If you’re a small or medium convenience retailer, there’s a good chance you’ll have heard of the ACS – the Association of Convenience Stores – and the work they do. If you haven’t heard of them, it’s time to get acquainted.
The Association of Convenience Stores is an organisation that works to represent local shops and retailers all over the UK, from stand-alone, independent and family run shops, to multiple convenience stores, whether you’re in a village or a city centre.
They are a voice to unite these retailers and, often, represent them in the face of the law. In their own words:
“ACS’ core purpose is to lobby Government on the issues that make a difference to local shops. We represent the interests of retailers on a range of issues, including business rates, energy, regulation, planning, alcohol and more.”
The next most important thing to know about the ACS? Their incredibly useful regulatory compliance scheme. In a step that works towards the simplification of retail regulations, the ACS have formed a scheme that offers official advice on the regulations that convenience stores need to be up to scratch on.
This consolidated point of information simplifies work for convenience retailers, who otherwise must follow local regulations that can vary greatly depending on their geographical location. In the eyes of the law, this scheme acts as a ‘primary authority’ which overrides any localised regs (it’s powerful stuff).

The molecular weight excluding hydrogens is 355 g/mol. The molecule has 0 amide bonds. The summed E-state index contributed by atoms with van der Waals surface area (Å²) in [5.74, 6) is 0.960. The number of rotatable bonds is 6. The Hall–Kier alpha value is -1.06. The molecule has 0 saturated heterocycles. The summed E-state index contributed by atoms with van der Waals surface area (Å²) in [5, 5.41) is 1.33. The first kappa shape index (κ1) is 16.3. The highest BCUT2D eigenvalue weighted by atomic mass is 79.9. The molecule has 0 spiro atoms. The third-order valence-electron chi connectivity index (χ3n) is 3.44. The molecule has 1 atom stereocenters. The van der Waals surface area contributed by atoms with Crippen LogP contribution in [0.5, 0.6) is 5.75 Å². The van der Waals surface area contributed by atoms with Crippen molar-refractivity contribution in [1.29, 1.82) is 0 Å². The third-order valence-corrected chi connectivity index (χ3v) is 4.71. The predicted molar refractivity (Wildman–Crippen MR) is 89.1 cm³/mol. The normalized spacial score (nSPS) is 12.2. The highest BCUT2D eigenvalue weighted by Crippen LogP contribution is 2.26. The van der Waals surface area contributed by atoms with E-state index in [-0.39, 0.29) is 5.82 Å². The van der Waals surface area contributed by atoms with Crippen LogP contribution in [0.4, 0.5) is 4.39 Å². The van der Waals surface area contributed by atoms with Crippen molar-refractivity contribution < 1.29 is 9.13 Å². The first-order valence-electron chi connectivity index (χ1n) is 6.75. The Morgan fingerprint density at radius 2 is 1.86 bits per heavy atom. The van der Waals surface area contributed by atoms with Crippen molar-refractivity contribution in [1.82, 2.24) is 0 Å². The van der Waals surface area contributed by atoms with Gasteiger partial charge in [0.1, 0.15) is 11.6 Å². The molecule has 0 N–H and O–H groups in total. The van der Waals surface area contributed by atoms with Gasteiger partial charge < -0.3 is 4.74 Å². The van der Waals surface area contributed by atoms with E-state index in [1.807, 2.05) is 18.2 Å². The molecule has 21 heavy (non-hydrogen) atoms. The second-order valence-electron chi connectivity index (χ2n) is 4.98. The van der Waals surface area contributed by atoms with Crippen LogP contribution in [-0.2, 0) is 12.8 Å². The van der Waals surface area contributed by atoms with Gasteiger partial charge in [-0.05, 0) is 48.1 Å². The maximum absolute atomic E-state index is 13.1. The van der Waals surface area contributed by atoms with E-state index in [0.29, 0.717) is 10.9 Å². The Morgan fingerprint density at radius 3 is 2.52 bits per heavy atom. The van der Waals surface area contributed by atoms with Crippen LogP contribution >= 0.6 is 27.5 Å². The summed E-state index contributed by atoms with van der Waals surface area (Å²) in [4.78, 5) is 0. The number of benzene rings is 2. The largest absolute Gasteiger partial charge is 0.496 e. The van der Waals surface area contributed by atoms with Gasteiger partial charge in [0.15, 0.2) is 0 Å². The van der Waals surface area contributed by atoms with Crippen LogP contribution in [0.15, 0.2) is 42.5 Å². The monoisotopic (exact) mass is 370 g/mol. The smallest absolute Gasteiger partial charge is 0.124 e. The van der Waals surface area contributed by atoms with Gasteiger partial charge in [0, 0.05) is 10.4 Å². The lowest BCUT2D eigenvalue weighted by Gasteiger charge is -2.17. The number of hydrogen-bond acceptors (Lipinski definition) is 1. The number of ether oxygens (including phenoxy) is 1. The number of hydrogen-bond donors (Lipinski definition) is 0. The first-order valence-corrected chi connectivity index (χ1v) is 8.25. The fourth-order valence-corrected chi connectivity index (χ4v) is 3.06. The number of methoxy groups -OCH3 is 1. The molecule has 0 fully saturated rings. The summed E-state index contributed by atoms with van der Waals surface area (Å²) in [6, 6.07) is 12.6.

All you have to do to legally sign yourself up for following these regulations is become an official Assured Advice scheme member: Sign up here.
Members benefit from guides and information that is ceaselessly updated so as to be the best authority on convenience rules and regulations as possible. This means a lot less research and admin work for the retailer, and more time focusing on the important things.
If you’re not sure if you’re ready to join, or simply want a taste of what’s on offer, check out a sample of what’s available to the general public. The below guides cover a variety of convenience retailing information, and if they’re marked with the ACS Assured Advice logo, the information is ‘Assured’ and can be used as official, legally binding advice.
(Any pieces that don’t have the logo are still great guidance, but they aren’t Assured or covered by the laws of primary authority, so you’ll need to make sure you check them out with your local authority.)
Including your obligations to your staff and customers to keep them safe, and the Risk Assessments that you must carry out.
How to train your staff, display information about allergenic ingredients and where your business must be registered if you want to sell food, among other tips.
How to keep the products you supply safe and prevent the spread of illegal and counterfeit products.
Including rules on the display of promotions and the fair treatment of customers.
Including what is considered best practice, and what you are legally obligated to do.